Sunday, September 6, 2009

Death and Destruction

If you look around the aviation world you find a strange phenomenon: many of us pore over accident reports like ghouls. Indeed in places like Australia the authorities publish what is jokingly known as the "Crash Comic". I you look over here at Aviatrix you will find that she not infrequently talks about the results of crash investigations. I'm a sometimes compulsive reader of both aviation and marine accident investigation reports.
The reason for all this interest is to understand what happened and to ensure that it never happens to us! Accident investigation has also been useful in pointing the way for aviation safety. For instance the focus on human factors, CRM and the like was born out of a growing understanding that it was the human in the cockpit who was the weak link in many occurrences.
Most countries have an organisation that is mandated by legislation to carry out the investigation and reporting function. Increasingly in recent years these organisations have moved to having multi-modal responsibility, rather than just aviation.
New Zealand has the Transport Accident Investigation Commission to do this work. As TAIC's name suggests it had multi-modal responsibility. It's purpose (according to its Statement of Intent 2009-2012) is:
The Commission’s purpose, as set out in its Act, is to determine the circumstances and causes of aviation, rail and maritime accidents and incidents to avoid similar occurrences in the future.
What it doesn't mention in that purpose, and indeed anywhere else I can find is the most important word "timely". I don't know whether this is chicken or egg: either the Commission doesn't mention timely because it is not part of its brief (and it should be); or it doesn't mention timely because it would be embarrassing. And embarrassed the Commission should be.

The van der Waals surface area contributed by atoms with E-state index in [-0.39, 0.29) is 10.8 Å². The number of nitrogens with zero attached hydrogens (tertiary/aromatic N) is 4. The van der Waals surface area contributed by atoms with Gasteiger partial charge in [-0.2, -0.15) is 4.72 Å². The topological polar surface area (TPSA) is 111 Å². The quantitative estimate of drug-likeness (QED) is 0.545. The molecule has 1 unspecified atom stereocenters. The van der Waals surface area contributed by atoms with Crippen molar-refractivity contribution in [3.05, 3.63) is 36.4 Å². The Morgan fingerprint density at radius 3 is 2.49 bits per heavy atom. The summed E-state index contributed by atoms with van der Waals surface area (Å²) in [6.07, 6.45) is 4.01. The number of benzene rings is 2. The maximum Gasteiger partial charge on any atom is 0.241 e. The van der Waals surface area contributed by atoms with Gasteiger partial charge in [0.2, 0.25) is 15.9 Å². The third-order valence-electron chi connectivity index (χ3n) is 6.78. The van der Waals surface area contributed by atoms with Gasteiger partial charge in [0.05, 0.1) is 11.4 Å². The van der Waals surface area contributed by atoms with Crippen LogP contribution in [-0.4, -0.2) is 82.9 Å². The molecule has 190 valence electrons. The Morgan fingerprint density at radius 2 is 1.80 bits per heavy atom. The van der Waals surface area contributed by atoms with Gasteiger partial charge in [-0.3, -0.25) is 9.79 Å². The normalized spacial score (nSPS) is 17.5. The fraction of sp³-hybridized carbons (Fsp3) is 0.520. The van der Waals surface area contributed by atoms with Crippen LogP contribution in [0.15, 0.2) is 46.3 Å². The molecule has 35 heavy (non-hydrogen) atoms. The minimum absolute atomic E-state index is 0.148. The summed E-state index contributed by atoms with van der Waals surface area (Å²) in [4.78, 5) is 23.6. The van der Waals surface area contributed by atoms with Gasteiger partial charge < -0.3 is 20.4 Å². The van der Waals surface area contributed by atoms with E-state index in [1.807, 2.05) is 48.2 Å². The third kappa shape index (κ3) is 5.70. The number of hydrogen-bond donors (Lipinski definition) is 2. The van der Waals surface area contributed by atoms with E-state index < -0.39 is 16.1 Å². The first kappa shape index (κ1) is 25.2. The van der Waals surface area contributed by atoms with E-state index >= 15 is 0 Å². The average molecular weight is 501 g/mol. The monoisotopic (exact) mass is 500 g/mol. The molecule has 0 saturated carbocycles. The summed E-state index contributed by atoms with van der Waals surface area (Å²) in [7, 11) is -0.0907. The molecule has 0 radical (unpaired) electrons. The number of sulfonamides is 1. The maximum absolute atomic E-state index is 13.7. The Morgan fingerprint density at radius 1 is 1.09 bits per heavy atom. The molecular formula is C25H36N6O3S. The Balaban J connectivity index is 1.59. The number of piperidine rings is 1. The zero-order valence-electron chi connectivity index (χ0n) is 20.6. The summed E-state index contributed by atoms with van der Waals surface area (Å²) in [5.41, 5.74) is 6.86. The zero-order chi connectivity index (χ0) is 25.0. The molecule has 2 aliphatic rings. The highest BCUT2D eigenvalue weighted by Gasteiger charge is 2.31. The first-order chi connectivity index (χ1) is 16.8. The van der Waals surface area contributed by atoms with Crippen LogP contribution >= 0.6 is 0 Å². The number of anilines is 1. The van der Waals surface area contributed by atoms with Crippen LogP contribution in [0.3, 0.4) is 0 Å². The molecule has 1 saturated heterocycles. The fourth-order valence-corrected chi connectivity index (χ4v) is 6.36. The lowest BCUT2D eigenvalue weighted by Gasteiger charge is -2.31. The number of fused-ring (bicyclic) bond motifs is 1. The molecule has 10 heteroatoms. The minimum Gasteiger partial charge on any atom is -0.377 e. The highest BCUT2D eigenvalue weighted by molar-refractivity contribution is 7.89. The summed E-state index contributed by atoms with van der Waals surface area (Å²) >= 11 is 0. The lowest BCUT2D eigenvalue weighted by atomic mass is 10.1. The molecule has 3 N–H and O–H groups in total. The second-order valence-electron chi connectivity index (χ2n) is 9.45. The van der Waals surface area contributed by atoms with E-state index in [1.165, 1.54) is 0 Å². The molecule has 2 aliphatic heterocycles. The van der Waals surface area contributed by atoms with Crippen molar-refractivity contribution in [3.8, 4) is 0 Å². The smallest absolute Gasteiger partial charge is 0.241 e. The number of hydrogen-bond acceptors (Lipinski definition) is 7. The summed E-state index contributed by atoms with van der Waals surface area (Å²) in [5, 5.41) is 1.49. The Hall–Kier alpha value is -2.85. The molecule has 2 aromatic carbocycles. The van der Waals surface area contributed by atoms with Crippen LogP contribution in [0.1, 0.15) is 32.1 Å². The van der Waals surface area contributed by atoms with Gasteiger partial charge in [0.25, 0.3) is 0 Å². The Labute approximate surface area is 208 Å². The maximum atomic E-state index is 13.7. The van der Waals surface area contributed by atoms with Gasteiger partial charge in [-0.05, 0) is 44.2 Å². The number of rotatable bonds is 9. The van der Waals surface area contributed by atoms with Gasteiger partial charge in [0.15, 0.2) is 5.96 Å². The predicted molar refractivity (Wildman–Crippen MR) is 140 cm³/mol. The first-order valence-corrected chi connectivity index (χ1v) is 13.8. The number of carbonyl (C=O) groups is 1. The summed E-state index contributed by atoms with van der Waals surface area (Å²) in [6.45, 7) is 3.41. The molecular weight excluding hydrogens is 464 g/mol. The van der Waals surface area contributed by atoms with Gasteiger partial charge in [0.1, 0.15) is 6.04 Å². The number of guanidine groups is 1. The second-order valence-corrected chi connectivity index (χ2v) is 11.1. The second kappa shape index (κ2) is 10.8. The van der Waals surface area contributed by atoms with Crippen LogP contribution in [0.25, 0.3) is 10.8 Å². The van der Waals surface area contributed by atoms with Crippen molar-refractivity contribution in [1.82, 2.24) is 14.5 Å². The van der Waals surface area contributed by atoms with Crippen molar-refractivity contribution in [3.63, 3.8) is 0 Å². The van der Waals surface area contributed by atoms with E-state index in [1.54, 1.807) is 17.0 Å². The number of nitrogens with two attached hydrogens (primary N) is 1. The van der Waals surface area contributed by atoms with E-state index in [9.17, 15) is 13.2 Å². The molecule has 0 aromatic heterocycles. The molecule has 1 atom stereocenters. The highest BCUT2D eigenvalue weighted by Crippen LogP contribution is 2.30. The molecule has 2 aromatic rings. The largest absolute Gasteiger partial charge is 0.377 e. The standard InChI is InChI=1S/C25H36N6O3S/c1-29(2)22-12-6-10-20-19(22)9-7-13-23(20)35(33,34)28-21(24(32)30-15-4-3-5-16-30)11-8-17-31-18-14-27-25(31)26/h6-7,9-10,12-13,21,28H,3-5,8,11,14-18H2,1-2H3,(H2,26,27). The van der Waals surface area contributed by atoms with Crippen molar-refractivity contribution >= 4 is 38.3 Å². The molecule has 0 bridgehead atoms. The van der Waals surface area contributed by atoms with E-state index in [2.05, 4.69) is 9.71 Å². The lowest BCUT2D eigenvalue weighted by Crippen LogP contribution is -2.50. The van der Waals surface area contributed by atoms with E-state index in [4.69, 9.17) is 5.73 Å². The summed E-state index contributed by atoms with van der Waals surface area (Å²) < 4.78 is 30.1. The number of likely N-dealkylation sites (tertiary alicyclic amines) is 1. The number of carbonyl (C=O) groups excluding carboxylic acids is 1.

New Zealand has a small population, estimated at just over 4 million last year by the CIA. The TAIC has currently 49 accident investigations for which it has not yet published a report. Some of those date back to 2005. As far as I can determine it published only one aviation accident report in 2008 and none so far this year.
It's no use reporting on accidents years after they happen. Mainly because the "same" accident could happen again, and maybe again whilst we are waiting for the report. Accident investigation and reporting is time consuming and often cannot be rushed. However it does not appear as if the TAIC has even subscribed to the increasingly common approach of publishing an "interim factual report" 1 month after the accident. Australia, the UK and the US all seem to be doing this now. At least it gives us something to go on.
Number 35 on the TAIC's list of accidents under investigation is the accident that killed my cousin. On 17 February 2008 he was killed when the aircraft he was flying collided in mid-air with a helicopter. Both occupants of the helicopter were also killed. My cousin was 17 years old.
The TAIC has slipped the date that it says it will deliver the accident report at least 3 times that I know of. His grandmother expected to have a report in March of this year. No report. Indeed this morning the Commission's website says:
Report unlikely to be completed before: Aug 2009
Well they're at least right about something, given that it's now September 6.
Why can't the TAIC get off its backside and clear its backlog? Maybe it lacks the staff, maybe it lacks the will, maybe it lacks the management capability that it needs to lead a decent response. I have no idea. What I do know is that it's about time it got on with its job in a timely way for the sake of all of the people who might be affected, the families, the pilots and mariners and train drivers and not least the travelling public.

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